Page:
Comillas highlights the importance of social workers

Conference “Reflections and experiences in favour of equality from an intersectional approach”


Professional experts in social intervention took part on the IV Scientific Seminar on Socio-Educational Intervention organized by the Faculty of Humanities and Social Sciences (Comillas CIHS) and the UNED under the title "Reflections and experiences in favour of equality from an intersectional approach". The conference served to analyse and help to understand how the different conditions of a person can lead them to suffer multiple discriminations, which prevent them from enjoying an environment of well-being or quality of life conditions.

The specialists gathered at Comillas, from the fields of education and research, and from various NGOs, agreed that structural forms of inequality continue to exist and hinder the achievement of equality and the 2030 Agenda for Sustainable Development established by the United Nations, even more after the COVID-19 pandemic, especially impeding the well-being and development of women and girls.  

That is the reason why the speakers highlighted the importance of intersectionality, defined as the interaction between two or more social factors that define a person. In other words, gender, ethnic, race, geographic location or age do not affect a person on their own, but combine to create diverse inequalities (or advantages).

It is a term that has been used for more than 30 years and provides a better understanding of the inequalities and discrimination suffered by women and diverse populations. The speakers agreed that "intersectionality allows us to reflect on the processes by which social inequalities are created and spread, which place many women in situations of marginalisation and social exclusion".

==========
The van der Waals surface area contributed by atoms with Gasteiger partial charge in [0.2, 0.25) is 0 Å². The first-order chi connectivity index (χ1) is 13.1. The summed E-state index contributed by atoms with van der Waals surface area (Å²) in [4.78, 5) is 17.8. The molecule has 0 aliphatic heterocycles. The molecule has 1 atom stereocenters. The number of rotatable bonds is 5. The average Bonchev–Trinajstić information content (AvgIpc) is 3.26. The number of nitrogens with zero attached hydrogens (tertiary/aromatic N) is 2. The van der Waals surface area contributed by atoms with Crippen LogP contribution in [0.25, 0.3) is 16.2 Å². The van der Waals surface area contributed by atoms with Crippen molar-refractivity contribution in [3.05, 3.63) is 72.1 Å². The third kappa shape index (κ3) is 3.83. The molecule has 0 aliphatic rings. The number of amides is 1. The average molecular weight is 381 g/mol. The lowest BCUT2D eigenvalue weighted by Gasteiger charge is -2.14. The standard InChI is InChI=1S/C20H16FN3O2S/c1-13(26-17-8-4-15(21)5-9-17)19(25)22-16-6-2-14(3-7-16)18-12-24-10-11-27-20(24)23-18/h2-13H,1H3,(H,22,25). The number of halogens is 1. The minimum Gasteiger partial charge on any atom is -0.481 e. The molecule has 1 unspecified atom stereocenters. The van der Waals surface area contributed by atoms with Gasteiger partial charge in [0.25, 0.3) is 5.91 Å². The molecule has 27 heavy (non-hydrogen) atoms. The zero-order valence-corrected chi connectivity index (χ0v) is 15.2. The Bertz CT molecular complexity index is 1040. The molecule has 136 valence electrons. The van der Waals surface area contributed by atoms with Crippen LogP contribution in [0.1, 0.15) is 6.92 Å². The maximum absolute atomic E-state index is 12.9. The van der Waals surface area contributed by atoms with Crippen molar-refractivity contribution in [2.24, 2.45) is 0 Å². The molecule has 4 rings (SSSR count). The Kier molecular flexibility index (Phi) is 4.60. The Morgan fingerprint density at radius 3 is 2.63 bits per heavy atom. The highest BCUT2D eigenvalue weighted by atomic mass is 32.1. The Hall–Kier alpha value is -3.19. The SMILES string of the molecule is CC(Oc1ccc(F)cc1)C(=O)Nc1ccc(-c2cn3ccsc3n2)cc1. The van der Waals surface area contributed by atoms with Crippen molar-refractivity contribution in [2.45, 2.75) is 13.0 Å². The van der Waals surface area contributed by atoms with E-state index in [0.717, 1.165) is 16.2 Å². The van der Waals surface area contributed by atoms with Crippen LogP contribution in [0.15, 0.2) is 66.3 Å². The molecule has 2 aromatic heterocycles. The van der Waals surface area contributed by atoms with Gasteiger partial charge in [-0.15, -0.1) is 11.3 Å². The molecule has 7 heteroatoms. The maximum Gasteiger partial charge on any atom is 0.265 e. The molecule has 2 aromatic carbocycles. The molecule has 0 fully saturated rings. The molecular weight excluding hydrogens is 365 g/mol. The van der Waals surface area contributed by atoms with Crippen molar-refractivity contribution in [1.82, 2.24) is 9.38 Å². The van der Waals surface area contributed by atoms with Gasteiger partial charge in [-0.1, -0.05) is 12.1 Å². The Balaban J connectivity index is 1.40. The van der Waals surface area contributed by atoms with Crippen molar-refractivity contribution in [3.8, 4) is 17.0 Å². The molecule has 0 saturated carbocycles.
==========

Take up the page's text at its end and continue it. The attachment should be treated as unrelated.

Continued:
However, in the application of intersectionality, the presence of social workers, key professionals for society, and dealing with risk situations on the front becomes crucial. "Their holistic understanding of the new scenarios brought by economic, climatic, social and political changes, and their intersectional approach, are of vital importance for understanding the new environments of exclusion and the changes that we must address in order to leave no one behind," says Eva Rubio, lecturer of Sociology and Social Work at Comillas CIHS and coordinator of the conference.

Bárbara Tardón, advisor to the Ministry of Equality, who took part in the inauguration of the conference, said that "intersectionality is here to stay, and it has to stay”. She added that "the states have the obligation to accompany, assist and compensate victims and prevent any form of inequality and discrimination," after recalling that her ministry is the one that has legislated the most and has developed the most public policies, all of them including intersectionality.

For Susanne Margret Cadera, dean of Comillas CIHS, the conference "is very relevant for social action professionals, and in particular for the social work professionals we are training, who must be able to deal with increasingly complex realities, understanding that relations of domination and inequality cannot be taken in isolation, but from the effects of their natural correlation".

For her part, Ana Mohíno, dean of the Faculty of Law at UNED, highlighted "the promotion of knowledge transfer and collaboration between institutions," and that the university "must educate professionals that society needs".